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Some albums just ooze a singular atmosphere and vibe that transcend language or rational thought. Milton Nascimento’s Minas is one of those albums. A Brazilian singer-songwriter who boasts a commanding, supple vocal style, Nascimento has collaborated with many prominent American and English musicians (Wayne Shorter, Paul Simon, Herbie Hancock, Quincy Jones, Peter Gabriel, Jon Anderson, Cat Stevens, and, uh, Duran Duran), yet his own records aren’t that well known here. But among the record-collector cognoscenti, he’s revered as something of a prog-folk-soul genius. You could think of Nascimento as something of a South American Tim Buckley, but even that doesn’t quite nail his special talent.

My Brazilian import copy of Minas contains scant info about the recording, but maybe not knowing every detail of it somehow enhances the listening experience. Savor the mystery! Milton sings in Portuguese, a wonderfully musical language that has a warm, tranquilizing effect on me. He enlists a children’s choir on a couple of tracks, which is one of my least favorite ploys, but for some reason it’s not as cloying as usual in Nascimento’s hands. Much of Minas is deceptively beautiful; most of the songs here don’t immediately stun you, but rather over repeat listens their oddly alluring contours begin to make sense and trigger your pleasure centers. By the fifth listen, you’re convinced Minas is a classic song cycle as devastatingly moving as Buckley’s Starsailor, Joni Mitchell’s The Hissing Of Summer Lawns, or any of Scott Walker’s first four solo joints.

Minas‘ highlight is “Fé Cega, Faca Amolada” (which Royal Trux, of all people, reverently and authoritatively covered; look for it on their box set Singles, Live, Unreleased). Co-written with Ronaldo Bastos, this song finds Milton trading unbelievably expressive vocals with Beto Guedes as the music flares and lopes with balletic grace and soulful buoyancy, like some superhuman strain of tropical pop whose rewards will never cease. I’ve no idea what they’re singing, but the vocalists convey powerful uplift, and that lump in my throat is real. Someone at the usually trustworthy Dusty Groove site noted about Minas that “the backings have a positive, triumphant quality that’s extremely upbeat and bright, yet without sounding commercial at all.” This is accurate. Nascimento and his cohorts gently unleash a new kind of beauty on us here and we should all devote a good chunk of the rest of our lives to luxuriating in it—language barrier be damned. -Buckley Mayfield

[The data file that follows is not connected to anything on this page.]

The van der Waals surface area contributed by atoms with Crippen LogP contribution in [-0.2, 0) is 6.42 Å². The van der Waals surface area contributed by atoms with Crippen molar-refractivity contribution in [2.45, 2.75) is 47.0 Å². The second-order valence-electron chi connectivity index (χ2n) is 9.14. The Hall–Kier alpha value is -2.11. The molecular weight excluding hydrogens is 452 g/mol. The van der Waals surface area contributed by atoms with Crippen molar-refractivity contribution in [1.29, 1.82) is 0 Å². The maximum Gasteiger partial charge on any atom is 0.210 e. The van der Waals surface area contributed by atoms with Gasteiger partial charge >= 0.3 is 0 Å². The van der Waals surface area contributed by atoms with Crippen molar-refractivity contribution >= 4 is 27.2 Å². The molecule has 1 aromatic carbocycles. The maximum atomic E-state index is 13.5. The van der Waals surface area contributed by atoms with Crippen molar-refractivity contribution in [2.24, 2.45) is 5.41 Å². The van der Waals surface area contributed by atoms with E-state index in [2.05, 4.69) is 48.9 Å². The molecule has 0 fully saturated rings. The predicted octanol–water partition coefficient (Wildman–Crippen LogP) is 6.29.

Gary Wilson Trio- “Another Galaxy” (Feeding Tube, 2016; orig. released 1974)

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This fantastic album’s going to surprise all but the most clued-in Gary Wilson fans. For those only familiar with the Endicott, New York cult musician’s mildly obsessive new-wave lounge funk, they’ll be taken aback—in a good way!—with the avant-garde jazz moves Gary and company bust on this long-unheard 1974 date. Seeing as Wilson is literally a John Cage disciple (at age 14, he visited the great man at his home to discuss music), Gary’s quest for far-out concepts and sounds should come as no surprise, and that spirit pervades Another Galaxy.

Absent Wilson’s regular-guy romantic vocals and featuring Wilson on standup bass and piano and Garry Iacovelli on drums and percussion, Another Galaxy strives to reach said far-flung galaxy with a sound that’s in the vicinity of Herbie Hancock’s Mwandishi band, Alice Coltrane’s piano/organ-centric Warner Bros. phase, and Sun Ra’s intergalactic strangeness. The opening title track leads you into febrile, funky jazz territory, bolstered by Wilson’s tensile flights of fancy on the bass and Natale (Chris) Putrino’s flaring wah-wah guitar, which will please Larry Coryell fans. The askew, oblong “Study For Three” triggers those John Cage and Sun Ra comparison reflexes… and, hell, even Wolfgang Dauner’s Et Cetera; it’s a baffling amalgam of frenetic drum splutters, extended bass groans, and atonal piano runs—guaranteed to make any gathering extremely uncomfortable. And that’s one reason why I love it.

“Softly The Water Flows” tones down the hyperkinetic sonic puzzles and eases into a lovely 90-second piano-led meditation. The 14-minute “Hate And Depression” blasts off with Iacovelli’s frantic, subtly powerful drum solo and then Wilson solos methodically and stoically on bass. Four minutes in, tenor saxophonist Tyrone Parks III and Iacovelli join in and the group explodes into a swerving free-jazz cauldron. Artful chaos ensues… and keeps shooting off sparks into all directions in a serious endurance test of nerves. But you’re tough—you can handle it.

This reissue is limited to 500 copies. It would be a strategic error to hesitate grabbing one before they’re gone again. -Buckley Mayfield

Luscious Jackson “In Search Of Manny” (Grand Royal, 1992)